Alan Garnerhere, here and here. There is a lot more to tell about my cancer, so I won't ruin all of it here. However, what I will say is that Alan Garner's fantasy novels were the only positive things I remember about being stuck in the hospital thinking I was going to die. That's about all I remember, actually. The narratives have since left my mind. If you shoved one of his books in front of me with the title and author removed from every page, I probably wouldn't recognize the writing. I blame it all on the drugs.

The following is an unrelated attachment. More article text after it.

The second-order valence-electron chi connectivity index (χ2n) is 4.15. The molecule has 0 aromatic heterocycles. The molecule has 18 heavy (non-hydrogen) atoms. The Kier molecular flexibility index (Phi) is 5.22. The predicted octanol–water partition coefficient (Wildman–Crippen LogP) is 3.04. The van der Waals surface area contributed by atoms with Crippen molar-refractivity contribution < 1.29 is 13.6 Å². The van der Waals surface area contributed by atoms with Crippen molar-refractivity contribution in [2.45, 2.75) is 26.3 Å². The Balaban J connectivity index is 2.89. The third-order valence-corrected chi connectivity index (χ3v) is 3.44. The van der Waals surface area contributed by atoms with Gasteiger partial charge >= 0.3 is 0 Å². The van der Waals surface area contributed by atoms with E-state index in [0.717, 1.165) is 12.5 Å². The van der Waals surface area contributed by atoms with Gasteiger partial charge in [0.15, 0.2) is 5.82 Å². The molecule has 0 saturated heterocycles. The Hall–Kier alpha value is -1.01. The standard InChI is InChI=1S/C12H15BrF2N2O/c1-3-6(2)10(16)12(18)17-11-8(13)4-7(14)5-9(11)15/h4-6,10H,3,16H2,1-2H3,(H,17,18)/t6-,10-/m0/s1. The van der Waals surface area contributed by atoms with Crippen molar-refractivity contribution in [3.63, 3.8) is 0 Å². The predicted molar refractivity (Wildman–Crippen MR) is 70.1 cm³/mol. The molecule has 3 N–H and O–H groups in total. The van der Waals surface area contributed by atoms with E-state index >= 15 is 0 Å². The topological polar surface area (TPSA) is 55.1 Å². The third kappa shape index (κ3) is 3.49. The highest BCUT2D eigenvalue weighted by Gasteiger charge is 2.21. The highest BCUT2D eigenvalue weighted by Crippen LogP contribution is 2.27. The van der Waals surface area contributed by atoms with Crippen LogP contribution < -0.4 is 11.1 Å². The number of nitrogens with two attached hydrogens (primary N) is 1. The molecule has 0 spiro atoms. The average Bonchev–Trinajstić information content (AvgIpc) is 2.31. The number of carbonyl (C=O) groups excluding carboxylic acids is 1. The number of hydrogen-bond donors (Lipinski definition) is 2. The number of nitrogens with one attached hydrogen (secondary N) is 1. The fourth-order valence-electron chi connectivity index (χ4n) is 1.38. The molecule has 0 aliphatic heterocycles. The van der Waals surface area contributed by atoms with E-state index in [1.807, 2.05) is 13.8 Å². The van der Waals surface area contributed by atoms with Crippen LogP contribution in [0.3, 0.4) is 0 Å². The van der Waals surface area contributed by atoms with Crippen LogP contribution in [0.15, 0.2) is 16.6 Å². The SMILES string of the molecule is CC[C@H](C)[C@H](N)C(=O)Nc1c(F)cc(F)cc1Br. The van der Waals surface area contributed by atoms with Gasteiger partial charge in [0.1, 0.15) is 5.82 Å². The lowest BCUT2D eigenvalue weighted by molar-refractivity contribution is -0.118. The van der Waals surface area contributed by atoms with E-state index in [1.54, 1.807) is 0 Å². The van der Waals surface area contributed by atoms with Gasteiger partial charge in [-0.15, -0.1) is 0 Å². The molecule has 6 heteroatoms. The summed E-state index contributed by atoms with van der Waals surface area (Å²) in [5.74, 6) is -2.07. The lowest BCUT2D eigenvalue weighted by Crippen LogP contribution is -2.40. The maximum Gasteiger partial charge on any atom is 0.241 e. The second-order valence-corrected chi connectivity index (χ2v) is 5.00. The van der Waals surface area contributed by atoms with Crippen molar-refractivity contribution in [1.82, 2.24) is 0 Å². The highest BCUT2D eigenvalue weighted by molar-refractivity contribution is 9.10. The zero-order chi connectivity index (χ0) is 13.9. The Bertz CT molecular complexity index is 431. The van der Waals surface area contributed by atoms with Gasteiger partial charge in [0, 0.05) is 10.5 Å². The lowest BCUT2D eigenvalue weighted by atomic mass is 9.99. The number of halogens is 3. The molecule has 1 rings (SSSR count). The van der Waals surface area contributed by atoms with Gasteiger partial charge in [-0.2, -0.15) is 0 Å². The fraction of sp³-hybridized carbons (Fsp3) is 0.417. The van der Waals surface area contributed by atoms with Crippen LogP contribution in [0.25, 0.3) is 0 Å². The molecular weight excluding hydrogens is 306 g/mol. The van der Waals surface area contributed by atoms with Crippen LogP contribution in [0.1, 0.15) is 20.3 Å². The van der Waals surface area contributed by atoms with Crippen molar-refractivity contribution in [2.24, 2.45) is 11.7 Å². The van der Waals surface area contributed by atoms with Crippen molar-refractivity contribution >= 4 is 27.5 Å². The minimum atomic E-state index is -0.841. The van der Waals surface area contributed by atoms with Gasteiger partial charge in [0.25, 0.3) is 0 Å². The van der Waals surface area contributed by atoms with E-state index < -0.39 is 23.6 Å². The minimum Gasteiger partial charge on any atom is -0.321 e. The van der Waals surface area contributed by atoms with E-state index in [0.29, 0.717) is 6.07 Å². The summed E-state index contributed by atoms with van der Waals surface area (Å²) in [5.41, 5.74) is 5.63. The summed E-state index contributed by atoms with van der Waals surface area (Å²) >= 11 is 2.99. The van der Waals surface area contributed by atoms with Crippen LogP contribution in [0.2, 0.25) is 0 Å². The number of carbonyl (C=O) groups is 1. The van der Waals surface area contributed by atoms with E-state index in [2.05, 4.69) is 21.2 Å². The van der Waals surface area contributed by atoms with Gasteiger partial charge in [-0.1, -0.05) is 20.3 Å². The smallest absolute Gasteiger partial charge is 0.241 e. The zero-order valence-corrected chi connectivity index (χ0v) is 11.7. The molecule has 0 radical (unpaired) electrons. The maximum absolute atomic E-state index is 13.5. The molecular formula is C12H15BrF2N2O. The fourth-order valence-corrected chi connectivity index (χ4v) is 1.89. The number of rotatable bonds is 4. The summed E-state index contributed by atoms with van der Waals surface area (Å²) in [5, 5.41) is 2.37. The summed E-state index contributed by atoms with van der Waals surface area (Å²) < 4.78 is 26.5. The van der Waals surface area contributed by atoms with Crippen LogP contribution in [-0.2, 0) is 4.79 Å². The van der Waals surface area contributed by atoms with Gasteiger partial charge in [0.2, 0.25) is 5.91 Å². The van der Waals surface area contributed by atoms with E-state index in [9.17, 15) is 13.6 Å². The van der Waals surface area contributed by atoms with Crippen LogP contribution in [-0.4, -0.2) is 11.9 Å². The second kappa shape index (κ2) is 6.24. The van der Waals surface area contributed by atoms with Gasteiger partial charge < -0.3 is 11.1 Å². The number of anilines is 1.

But that doesn't mean Garner's work didn't influence me in some significant way. His books were a welcome distraction from what is an understandably terrifying experience. Some folks like to say that escapism is bad for us, but I think escapism is just what we need from time to time. When the world descends into darkness, it's actually good for us to wander off into other places (in our minds). It just so happens that Garner was that distraction (others would follow him, of course). It's hard to argue with the awesome feeling of escapist relief, no?
Philip K. DickSpace is the Place). We read a lot of things in that class, including work by Tananarive Due, Octavia Butler, Samuel R. Delany, and many others. But it was Philip K. Dick's novel that acted as the catalyst for my academic career.